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Reactions to Steubenville, Ohio and India gang rapes show India isn't so 'backward'

Indian reaction to the New Delhi gang rape is in many ways more promising than American reactions to US rapes. Take the Steubenville, Ohio, case, which hasn't generated the same public outrage as the case in India. Indian protesters' calls for justice are a heartening sign of progress.

By Paul H. Robinson and Shyam Balganesh / March 15, 2013

Defense attorney Adam Nemann, his client, defendant Trent Mays, 17, and co-defendant 16-year-old Ma'lik Richmond listen to testimony during their trial on rape charges in juvenile court on March 14 in Steubenville, Ohio. Op-ed contributors Paul H. Robinson and Shyam Balganesh write: 'Certainly the public outrage in [US rape cases] did not rival the mass protests in India' in response to the December 2012 New Delhi gang rape.

Keith Srakocic/AP


Philadelphia, Penn.

The December 2012 gang rape in New Delhi, India, deserves the public condemnation and outrage that it has brought. But much of the commentary on the case has gone beyond this, holding up the case as evidence of India’s larger flaws. The subtext writes India off as a backward and incorrigible third world country, whose primitive norms and lack of rule of law put it outside of modern democracies with more reliable norms and laws.

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The unfortunate truth is that India’s reported rape rate, and even the slightly higher rate in New Delhi where the gang rape occurred, is less than that of typical European and American rates. In the days following the attack, scores of protests were held all over India but mostly in the New Delhi region where the attack occurred. Democracy went on the move, as thousands upon thousands of people joined in the calls for justice.

The Indian reaction to the incident is in many ways more gratifying and promising than reactions to American rape cases. Take the Steubenville, Ohio, case, which began trial on Wednesday. It has not generated nearly as much public outrage as the case in India. If there is a larger lesson that the gang rape and the public outcry that followed teach us about India, it is one of promise and hope, not alienation and despair.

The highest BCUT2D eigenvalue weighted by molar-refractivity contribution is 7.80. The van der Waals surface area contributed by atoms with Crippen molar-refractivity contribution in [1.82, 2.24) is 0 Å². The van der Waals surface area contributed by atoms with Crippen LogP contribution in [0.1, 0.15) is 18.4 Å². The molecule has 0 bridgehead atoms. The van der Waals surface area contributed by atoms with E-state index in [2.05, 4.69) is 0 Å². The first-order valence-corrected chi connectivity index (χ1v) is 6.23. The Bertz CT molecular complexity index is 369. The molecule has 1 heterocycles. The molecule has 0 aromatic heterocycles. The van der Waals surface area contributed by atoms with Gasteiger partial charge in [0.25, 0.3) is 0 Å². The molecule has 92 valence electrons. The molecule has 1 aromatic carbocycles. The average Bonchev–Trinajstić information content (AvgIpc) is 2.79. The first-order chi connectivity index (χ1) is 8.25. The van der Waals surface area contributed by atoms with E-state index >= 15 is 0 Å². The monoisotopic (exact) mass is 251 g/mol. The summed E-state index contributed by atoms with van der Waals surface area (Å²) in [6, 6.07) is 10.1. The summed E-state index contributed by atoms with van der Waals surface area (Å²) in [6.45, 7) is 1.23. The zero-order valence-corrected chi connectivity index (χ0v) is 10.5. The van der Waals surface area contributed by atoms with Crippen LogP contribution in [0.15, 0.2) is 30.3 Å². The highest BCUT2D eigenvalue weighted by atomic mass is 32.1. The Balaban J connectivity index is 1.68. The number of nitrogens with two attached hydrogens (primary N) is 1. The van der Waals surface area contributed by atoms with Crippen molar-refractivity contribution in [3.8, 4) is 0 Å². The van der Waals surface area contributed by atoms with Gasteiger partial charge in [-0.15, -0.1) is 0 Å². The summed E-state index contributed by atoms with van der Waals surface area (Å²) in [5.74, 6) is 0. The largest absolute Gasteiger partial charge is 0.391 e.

But commentators have painted a different picture. Lakshmi Chaudhry wrote in The Nation: “[T]here is only one India, a social Darwinian nation where there is no rule of law; where might always makes right, whether your power derives from your gender, money, caste or sheer numbers, as in the case of a gang rape….The young girl who paid an astronomically steep price for an evening out at the movies proved that the so-called 'new India' exists in a bubble built on the delusion of safety.”

Is India indeed “a social Darwinian nation,” to be marked off from other, civilized democracies?

According to UN figures, India’s reported rape rate is 1.8 per 100,000 population (Delhi City’s is 2.8), as compared, for example, to Ireland’s 10.7, Norway’s 19.2, or America’s 27.3. Of course, given the intimate nature of the offense and its social stigma, the actual rape rates are generally higher than these official rates based on reports to police. By last official US estimate, only a half to a third of rapes are reported; and it could be that the reporting rates are even worse in other countries, including India. But the larger picture suggests that the India rape problem may not be that different from the West’s.

Perhaps it is the outrageousness of the conduct that sets the Indian case apart?

Sadly no. Last August in Steubenville, Ohio, for example, young men carried a drunken, incapacitated 16-year-old girl from party to party where two high school football players, Trent Mays and Ma'lik Richmond, are accused of repeatedly raping her, one party being hosted by the assistant football coach. Photos of the girl in compromised positions later surfaced on social media.


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